These last few days we’ve been getting hassled by one of our neighbours: a small French Poodle or some similar type of canine. Her name is Maya and she’s just given birth to three puppies, one of them still born. Ever since she seems to have completely lost all common sense and engages in weird digging activities under our bed and in the corners of the room. She has also lost all control of her generally very well-behaved attitudes regarding human food. Her voice has changed, too, and basically she’s become a serious nuisance. I found her still-born the next day in one of the very few existing public rubbish bins across the road. Our landlady had made one of her tenants discard it for her. He’s a native, he can do such things.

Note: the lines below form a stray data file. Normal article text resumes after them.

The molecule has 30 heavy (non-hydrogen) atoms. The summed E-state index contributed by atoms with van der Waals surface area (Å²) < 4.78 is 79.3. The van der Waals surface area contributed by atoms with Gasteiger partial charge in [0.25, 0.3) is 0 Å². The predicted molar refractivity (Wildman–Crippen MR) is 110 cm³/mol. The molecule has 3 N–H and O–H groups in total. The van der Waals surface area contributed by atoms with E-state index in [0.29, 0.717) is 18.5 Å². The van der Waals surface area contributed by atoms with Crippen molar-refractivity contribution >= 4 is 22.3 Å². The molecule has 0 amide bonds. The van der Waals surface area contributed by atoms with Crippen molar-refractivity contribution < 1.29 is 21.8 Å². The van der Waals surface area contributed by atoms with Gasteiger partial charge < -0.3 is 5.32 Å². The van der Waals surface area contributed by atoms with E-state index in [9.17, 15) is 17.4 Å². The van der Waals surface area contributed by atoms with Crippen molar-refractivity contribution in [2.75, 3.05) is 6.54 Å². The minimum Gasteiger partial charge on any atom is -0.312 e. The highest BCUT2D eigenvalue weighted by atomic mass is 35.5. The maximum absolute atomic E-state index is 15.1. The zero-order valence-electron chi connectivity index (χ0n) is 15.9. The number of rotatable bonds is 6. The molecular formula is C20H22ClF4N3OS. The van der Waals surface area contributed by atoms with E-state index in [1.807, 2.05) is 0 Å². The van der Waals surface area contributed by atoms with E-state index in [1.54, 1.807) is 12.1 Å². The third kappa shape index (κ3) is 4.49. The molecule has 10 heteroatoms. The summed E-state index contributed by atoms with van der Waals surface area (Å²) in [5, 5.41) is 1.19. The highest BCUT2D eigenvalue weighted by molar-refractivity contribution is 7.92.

Apart from that, the days are arising and passing as ever, thankfully with relative speed, and Christmas announces its twisted head through the unignorable appearance of woolly red and white Santa Claus hats at every street corner! We find ourselves near the equator, at the edge of the Amazon rainforest should anyone have missed that. Woolly hats aren’t exactly what people need around here. But given the fact that Father Christmas is a radically European figure with no relation whatsoever to Andean-Amazonian local traditions, it is no wonder that the hats peddled in his name are all the rage.
Since the solstices at these low latitudes are hardly noticeable, Christmas seems an even greater Christian imposition than it does up North. The economically downtrodden position of most inhabitants of this area, however, spares us from witnessing the seasonal and nauseating consumption of everything that can be bought. I don’t know if “fortunately” is the word I am looking for in this context. It is easy to see subsistence farming as righteous and dignified when you cannot help but feel acute and stabbing pointlessness in the roles and activities modern capitalism has to offer to even its most benign participants.